Update: On February 20, it was announced that Victoria’s Secret had been sold. The company, which has been under the ownership of L Brands since 1982, was acquired by Sycamore Partners, a private equity firm. Per Fashionista, Sycamore acquired 55% of the $1.1 billion business. In addition to the acquisition news, L Brands founder and Victoria’s Secret executive Leslie Wexner announced that he is stepping down as chief executive officer and chairman of the board for L Brands.
In case we needed more proof that Victoria’s Secret is highly problematic and pretty much the epitome of what is wrong with the lingerie and fashion industry, the New York Times has published an investigative report on the culture of misogyny within the company. The bombshell report, published on February 1, alleges years of sexual harassment and bullying of employees and models by VS’s two most powerful men: Leslie Wexner and Ed Razek.
According to the investigation, both Wexner (the chief executive of Victoria’s Secret’s parent company, L Brands) and Razek (the former VS chief marketing officer who stepped down from the company in 2019) created an environment where models felt pressured into uncomfortable situations, for fear that saying no would harm their careers.
The Times reports that 71-year-old Razek, who created the now-cancelled Victoria’s Secret fashion show, engaged in many incidents of inappropriate behaviour, including trying to kiss models, asking them to sit on his lap and touching one’s crotch ahead of the 2018 VS runway show. During that same fitting, Razek also allegedly watched model Bella Hadid as she was being measured for underwear to wear on the runway. According to the Times, the exec reportedly told employees in the room to “forget the panties,” and questioned whether the TV network would let the then-22-year-old model walk “down the runway with those perfect titties.” Disgusting, much?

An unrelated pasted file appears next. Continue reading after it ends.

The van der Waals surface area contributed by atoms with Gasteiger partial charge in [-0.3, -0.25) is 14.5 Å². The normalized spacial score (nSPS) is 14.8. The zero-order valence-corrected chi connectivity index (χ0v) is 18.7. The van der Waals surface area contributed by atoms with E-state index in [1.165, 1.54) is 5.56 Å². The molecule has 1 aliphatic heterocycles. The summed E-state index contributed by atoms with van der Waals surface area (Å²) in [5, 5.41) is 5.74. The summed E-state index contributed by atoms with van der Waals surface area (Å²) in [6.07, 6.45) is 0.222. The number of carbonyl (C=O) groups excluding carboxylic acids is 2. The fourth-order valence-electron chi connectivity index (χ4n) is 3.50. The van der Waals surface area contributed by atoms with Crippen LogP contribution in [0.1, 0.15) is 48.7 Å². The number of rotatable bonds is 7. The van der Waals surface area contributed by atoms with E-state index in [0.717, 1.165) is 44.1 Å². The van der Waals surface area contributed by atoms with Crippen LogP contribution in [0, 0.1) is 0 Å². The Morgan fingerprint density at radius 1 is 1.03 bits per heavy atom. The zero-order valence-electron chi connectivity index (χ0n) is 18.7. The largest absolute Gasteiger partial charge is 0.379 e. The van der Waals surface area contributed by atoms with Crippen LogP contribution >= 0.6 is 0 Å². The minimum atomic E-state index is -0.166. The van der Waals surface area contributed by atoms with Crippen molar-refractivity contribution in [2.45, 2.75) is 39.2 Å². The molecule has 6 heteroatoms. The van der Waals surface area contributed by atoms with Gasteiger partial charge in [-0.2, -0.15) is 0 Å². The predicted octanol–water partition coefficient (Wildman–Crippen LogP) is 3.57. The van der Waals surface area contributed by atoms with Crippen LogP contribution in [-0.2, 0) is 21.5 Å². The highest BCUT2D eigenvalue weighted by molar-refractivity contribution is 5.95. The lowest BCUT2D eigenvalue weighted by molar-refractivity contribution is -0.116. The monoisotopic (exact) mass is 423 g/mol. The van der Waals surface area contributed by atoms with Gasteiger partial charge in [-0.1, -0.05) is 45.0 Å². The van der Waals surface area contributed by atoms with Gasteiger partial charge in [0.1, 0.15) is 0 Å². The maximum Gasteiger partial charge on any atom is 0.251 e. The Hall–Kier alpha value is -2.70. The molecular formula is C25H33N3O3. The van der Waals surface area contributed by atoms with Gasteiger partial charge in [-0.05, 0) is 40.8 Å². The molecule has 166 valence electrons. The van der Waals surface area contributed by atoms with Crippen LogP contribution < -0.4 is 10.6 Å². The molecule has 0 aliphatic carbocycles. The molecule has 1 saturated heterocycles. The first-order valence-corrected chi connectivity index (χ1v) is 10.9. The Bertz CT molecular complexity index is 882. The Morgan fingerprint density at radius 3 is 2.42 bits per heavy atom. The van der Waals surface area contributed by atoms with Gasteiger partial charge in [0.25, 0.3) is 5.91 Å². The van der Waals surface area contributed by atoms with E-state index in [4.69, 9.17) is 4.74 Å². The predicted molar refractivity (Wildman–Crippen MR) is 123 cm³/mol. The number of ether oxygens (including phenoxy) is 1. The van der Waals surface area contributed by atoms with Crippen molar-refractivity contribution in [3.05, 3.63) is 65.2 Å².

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For the record, Hadid has not yet responded to the reports, though she seemingly threw shade at the brand back in November when expressed she never felt completely comfortable modelling lingerie until she walked her first Savage x Fenty show in September 2019.
“For me, that was the first time on a runway that I felt really sexy,” Hadid said at the Vogue Fashion Festival in Paris. “Because when I first did Fenty, I was doing other lingerie shows and I never felt powerful on a runway, like, in my underwear.”
And for what it’s worth, Razek “categorically” denied the Times’ allegations, while Wexner’s spokesperson declined to comment. A spokesperson for L Brands told the publication that the company is “intensely focused on corporate governance” but did not refute the claims.
Honestly, as disturbing and gross these allegations are, they’re not entirely surprising. Razek has a laundry list of problematic behaviour (ahem, remember when he told Vogue that “transsexuals” had no place in the VS fashion show?) and Wexner has ties to now-deceased sex offender Jeffrey Epstein who managed Wexner’s fortune and reportedly lured some of his alleged victims by posing as a recruiter for Victoria’s Secret models. What else would you expect from two powerful white men who created a brand that perpetuated the idea that women should look sexy for men?